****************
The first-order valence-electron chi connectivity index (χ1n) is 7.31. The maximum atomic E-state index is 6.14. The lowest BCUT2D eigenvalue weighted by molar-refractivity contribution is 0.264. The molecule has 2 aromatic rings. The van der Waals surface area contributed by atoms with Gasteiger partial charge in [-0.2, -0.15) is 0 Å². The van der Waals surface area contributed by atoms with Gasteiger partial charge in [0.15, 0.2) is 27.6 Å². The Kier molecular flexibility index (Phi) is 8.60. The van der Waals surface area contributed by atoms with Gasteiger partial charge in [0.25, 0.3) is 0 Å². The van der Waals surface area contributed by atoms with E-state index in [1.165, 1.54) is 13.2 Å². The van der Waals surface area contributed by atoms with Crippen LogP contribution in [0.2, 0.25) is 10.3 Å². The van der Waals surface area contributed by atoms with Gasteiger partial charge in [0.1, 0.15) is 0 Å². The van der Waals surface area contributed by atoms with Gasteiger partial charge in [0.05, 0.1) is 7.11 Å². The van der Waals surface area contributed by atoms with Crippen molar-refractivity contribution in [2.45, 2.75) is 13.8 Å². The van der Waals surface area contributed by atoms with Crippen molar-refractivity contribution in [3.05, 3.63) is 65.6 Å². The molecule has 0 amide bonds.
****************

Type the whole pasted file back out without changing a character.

The first-order valence-electron chi connectivity index (χ1n) is 7.31. The maximum atomic E-state index is 6.14. The lowest BCUT2D eigenvalue weighted by molar-refractivity contribution is 0.264. The molecule has 2 aromatic rings. The van der Waals surface area contributed by atoms with Gasteiger partial charge in [-0.2, -0.15) is 0 Å². The van der Waals surface area contributed by atoms with Gasteiger partial charge in [0.15, 0.2) is 27.6 Å². The Kier molecular flexibility index (Phi) is 8.60. The van der Waals surface area contributed by atoms with Gasteiger partial charge in [0.25, 0.3) is 0 Å². The van der Waals surface area contributed by atoms with E-state index in [1.165, 1.54) is 13.2 Å². The van der Waals surface area contributed by atoms with Crippen LogP contribution in [0.2, 0.25) is 10.3 Å². The van der Waals surface area contributed by atoms with Gasteiger partial charge in [0.1, 0.15) is 0 Å². The van der Waals surface area contributed by atoms with Gasteiger partial charge in [0.05, 0.1) is 7.11 Å². The van der Waals surface area contributed by atoms with Crippen molar-refractivity contribution in [2.45, 2.75) is 13.8 Å². The van der Waals surface area contributed by atoms with Crippen molar-refractivity contribution in [3.05, 3.63) is 65.6 Å². The molecule has 0 amide bonds.